Korean J Intern Med.  2018 Sep;33(5):961-969. 10.3904/kjim.2016.288.

Update of aristolochic acid nephropathy in Korea

Affiliations
  • 1Division of Nephrology, Department of Internal Medicine, College of Medicine, The Catholic University of Korea, Seoul, Korea. yangch@catholic.ac.kr
  • 2Department of Internal Medicine, The Research Institute for Transplantation, and Institute of Kidney Disease Research, Yonsei University College of Medicine, Seoul, Korea.
  • 3Division of Nephrology, Department of Internal Medicine, Kyung Hee University College of Medicine, Seoul, Korea.
  • 4Nephrology Clinic, National Cancer Center Hospital, Goyang, Korea.
  • 5Department of Internal Medicine, Seoul National University College of Medicine, Seoul, Korea.

Abstract

BACKGROUND/AIMS
The true incidence of aristolochic acid nephropathy (AAN) is thought to be underestimated because numerous ingredients known or suspected to contain aristolochic acid (AA) are used in traditional medicine in Korea.
METHODS
We collected data on cases of AAN since 1996 via a database in Korea. We evaluated the year of AAN development, route to obtaining AA-containing herbal medicine, gender, reason for taking AA-containing herbal medicine, clinical manifestations, histological findings, phytochemical analysis, and prognosis of patients with AAN.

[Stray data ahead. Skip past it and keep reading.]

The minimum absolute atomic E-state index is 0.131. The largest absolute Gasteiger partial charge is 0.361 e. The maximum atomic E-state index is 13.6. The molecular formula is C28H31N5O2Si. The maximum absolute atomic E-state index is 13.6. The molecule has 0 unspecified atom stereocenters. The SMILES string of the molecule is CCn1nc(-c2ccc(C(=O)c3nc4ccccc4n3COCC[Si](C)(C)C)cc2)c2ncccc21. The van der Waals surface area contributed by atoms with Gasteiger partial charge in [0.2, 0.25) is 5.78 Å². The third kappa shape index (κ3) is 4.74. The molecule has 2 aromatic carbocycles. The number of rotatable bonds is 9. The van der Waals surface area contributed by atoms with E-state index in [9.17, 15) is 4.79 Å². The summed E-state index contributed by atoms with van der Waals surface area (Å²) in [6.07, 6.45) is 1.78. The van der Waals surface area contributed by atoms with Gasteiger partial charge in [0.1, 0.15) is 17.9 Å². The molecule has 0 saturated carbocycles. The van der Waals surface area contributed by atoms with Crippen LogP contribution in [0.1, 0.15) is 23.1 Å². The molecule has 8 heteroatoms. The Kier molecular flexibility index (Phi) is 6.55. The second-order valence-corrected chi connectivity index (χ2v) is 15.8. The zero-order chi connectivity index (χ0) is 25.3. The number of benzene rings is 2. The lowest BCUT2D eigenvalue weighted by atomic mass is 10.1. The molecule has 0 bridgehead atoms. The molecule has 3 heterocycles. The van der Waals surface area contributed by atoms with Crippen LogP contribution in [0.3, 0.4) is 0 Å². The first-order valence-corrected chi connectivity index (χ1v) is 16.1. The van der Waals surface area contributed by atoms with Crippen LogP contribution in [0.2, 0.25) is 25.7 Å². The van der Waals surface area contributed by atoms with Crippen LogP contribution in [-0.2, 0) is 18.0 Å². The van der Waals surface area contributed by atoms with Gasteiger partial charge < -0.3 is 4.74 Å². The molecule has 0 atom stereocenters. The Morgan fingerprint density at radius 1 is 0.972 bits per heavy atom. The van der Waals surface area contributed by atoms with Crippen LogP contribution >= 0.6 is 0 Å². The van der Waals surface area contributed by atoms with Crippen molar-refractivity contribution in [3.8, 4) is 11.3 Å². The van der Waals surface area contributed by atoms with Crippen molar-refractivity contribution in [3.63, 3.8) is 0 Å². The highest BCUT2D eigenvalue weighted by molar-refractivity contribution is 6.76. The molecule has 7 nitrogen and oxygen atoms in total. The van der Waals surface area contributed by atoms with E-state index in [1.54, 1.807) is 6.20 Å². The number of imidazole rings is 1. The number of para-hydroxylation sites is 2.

RESULTS
Data on 16 cases of AAN were collected. Thirteen cases developed AAN before and three cases after the prohibition of AA-containing herbal medicine by the Korea Food and Drug Administration. Patients were prescribed AA-containing herbal medicine from oriental clinics or had purchased it from traditional markets. AAN was distributed in all age groups. Young females were most commonly exposed to AA-containing herbal medicine for slimming purposes and postpartum health promotion, while older adults took AA-containing compounds for the treatment of chronic diseases. The most common symptoms presented at hospitalization were nausea and vomiting, and acute kidney injury was accompanied by Fanconi syndrome in almost half of the patients. Phytochemical analysis of AA in herbal medicine was available in six cases. Progression to end stage renal disease (ESRD) was observed in seven patients (43.8%), and five patients (31.3%) had progressed to ESRD within 6 months of diagnosis.
CONCLUSIONS
Our report shows that patients were still exposed to AA-containing herbal medicine and that there is a possibility of underdiagnosis of AAN in Korea. A stronger national supervision system of herbal ingredients and remedies in oriental medicine is needed to prevent AAN.

Keyword

Chinese herbal medicine; Aristolochic acid; Renal toxicity

MeSH Terms

Acute Kidney Injury
Adult
Chronic Disease
Diagnosis
Fanconi Syndrome
Female
Health Promotion
Herbal Medicine
Hospitalization
Humans
Incidence
Kidney Failure, Chronic
Korea*
Medicine, East Asian Traditional
Medicine, Traditional
Nausea
Organization and Administration
Postpartum Period
Prognosis
United States Food and Drug Administration
Vomiting
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